36/86 Conference is match-making for startups and investors
Investment capital is a huge element of Chattanooga’s startup ecosystem. The recent increase in local investors and investment groups willing to invest in startups and the number of investors attending Gig Tank’s annual Demo Day are familiar markers of progress in conversations about how the city’s startup scene is developing.
Bringing regional and national investors together with local startups is perhaps even more important—after all, there’s a lot more capital outside Chattanooga than inside.
That kind of cross-border matchmaking is high on the agenda at 36/86, a June 9-10 event in Nashville sponsored by Launch Tennessee. After leading Co.Lab, Chattanoogan Charlie Brock was tapped in 2013 by Governor Bill Haslam to run Launch Tennessee, a public-private partnership to promote high-growth startups in Tennessee. The 36/86 event—formerly called Southland—is now in its third year of bringing startups and investors together for two days of networking, education and entertainment.
Out of 250 applicants, Launch Tennessee selected 36 companies from seven Southern states and the District of Columbia to make pitches for investment. Companies were required to be fairly early in their development, having raised no more than $2 million, but to be far enough along to have either customers or users.
According to Brock, at least 95 partners from 70 investment firms are attending, “representing all states of investment potential from angel to early stage to later stage private venture capital to corporate venture to mergers and acquisitions.”
Brock anticipates 700 people on each day, with entrepreneurs in search of networking and education making up the balance of attendees.
How the startup-investor courting goes depends a lot on what investors are looking for, Brock says: Are they sector-agnostic or do they fit in healthcare IT? Or is it generally tech companies they are looking for? Do they want a consumer play or enterprise play?
Investors are also looking for company valuations that suggest a healthy future return.
“That’s one reason we’re getting a lot of interest from investment firms in New York,” Brock says. “Over the last year and a half, valuations for series A companies were 42 percent less in the Southeast than they were in New York.”
Most startups will begin with early funding from angel investors. The next round is called series A investment. As the company grows and attracts more capital, later rounds are series B and C. Lower series A valuations mean the company prices are lower here.
“Investors can get more equity for same amount of investment, and the cost of living here is so much less than it is in California and New York that their money will go much longer,” he says. “It’ll take longer for the startup to spend that money, so the company will be further along by the time they need to go out for the next round. Hopefully that translates into a higher valuation, so the early investors don’t see their value diluted as much when new investors come on. That’s a really strong narrative.”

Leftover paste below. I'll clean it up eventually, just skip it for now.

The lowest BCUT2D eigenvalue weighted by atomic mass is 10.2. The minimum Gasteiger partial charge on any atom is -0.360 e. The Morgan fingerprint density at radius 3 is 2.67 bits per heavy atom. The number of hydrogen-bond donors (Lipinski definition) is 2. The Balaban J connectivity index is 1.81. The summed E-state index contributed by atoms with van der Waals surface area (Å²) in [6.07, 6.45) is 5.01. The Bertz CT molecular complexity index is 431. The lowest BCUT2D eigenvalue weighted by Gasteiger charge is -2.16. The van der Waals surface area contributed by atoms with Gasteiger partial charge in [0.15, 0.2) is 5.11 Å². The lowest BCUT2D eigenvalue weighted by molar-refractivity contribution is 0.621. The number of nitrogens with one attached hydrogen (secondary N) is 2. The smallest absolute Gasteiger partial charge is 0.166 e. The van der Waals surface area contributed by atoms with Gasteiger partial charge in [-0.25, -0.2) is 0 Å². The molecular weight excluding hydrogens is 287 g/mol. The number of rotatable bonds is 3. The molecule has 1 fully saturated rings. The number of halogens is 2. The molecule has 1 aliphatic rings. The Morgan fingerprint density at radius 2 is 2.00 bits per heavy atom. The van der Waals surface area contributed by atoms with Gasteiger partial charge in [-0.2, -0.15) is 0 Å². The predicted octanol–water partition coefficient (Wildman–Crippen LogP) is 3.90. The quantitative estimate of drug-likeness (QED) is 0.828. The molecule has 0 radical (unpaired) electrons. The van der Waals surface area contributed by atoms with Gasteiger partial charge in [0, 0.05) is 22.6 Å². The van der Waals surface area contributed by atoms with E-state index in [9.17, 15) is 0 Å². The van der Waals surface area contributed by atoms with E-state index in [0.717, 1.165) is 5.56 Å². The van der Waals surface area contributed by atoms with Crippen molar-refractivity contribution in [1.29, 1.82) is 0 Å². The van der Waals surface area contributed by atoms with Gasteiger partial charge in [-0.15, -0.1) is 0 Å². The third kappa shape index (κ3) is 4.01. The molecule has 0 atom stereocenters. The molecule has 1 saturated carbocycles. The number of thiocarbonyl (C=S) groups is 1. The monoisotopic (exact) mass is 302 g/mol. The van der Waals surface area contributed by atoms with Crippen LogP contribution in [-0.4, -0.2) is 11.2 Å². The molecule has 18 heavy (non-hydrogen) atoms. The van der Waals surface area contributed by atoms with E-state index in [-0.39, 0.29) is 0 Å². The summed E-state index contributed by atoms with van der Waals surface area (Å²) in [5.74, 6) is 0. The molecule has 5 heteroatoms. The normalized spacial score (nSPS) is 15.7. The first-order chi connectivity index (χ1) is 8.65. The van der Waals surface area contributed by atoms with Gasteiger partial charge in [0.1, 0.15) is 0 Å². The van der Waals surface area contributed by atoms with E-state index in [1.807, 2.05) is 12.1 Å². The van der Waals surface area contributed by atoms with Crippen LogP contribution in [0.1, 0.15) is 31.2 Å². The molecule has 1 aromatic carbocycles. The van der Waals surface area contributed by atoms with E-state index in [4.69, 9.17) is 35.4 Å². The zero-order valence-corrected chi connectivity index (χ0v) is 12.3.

How long does it take to consummate this process?
“Typically we advise entrepreneurs to be prepared for a six-to-nine month fundraising process—and it is a courting process,” Brock says. “By getting more people under the same roof, making more connections, having more conversations, could it move to two-to-four months? We think so.”
I have to ask about the announcement that Chattanooga accounts for four of the 36 companies presenting to investors at 36/86, the highest number of any Tennessee city. Those startups are Feetz, RootsRated, PriceWaiter and Zipflip.
“It’s further evidence of how far Chattanooga has come over the last several years on the entrepreneurial front and the quality of entrepreneurs we are seeing in Chattanooga now,” Brock offers.
He sees a reciprocal relationship between the availability of investment capital and Chattanooga’s inventory of companies worthy of investment.
“You get early-stage capital, which brings more entrepreneurs,” he says. “Then as entrepreneurs grow and are successful, you get the larger capital that wants to spend more time in that market. As companies grow up in scale, money becomes more mobile. You’re not going to have California or New York firms invest in a pure-idea company in Chattanooga.”
But they will invest—and they did a few months ago—in companies like Bellhops, PriceWaiter and Feetz that have momentum.
“I think Chattanooga is on that path now, and people are recognizing it,” Brock says. “As I’m doing outreach to these large investment firms, they’re saying, ‘I hear more and more about Chattanooga. I need it to be one of my stops when I come to the South.’”
Rich Bailey is a professional writer, editor and (sometimes) PR consultant. He led a project to create Chattanooga’s first civic web site in 1995 before even owning a modem. Now he covers Chattanooga technology for The Pulse and blogs about it at CircleChattanooga.com. He splits his time between Chattanooga and Brooklyn.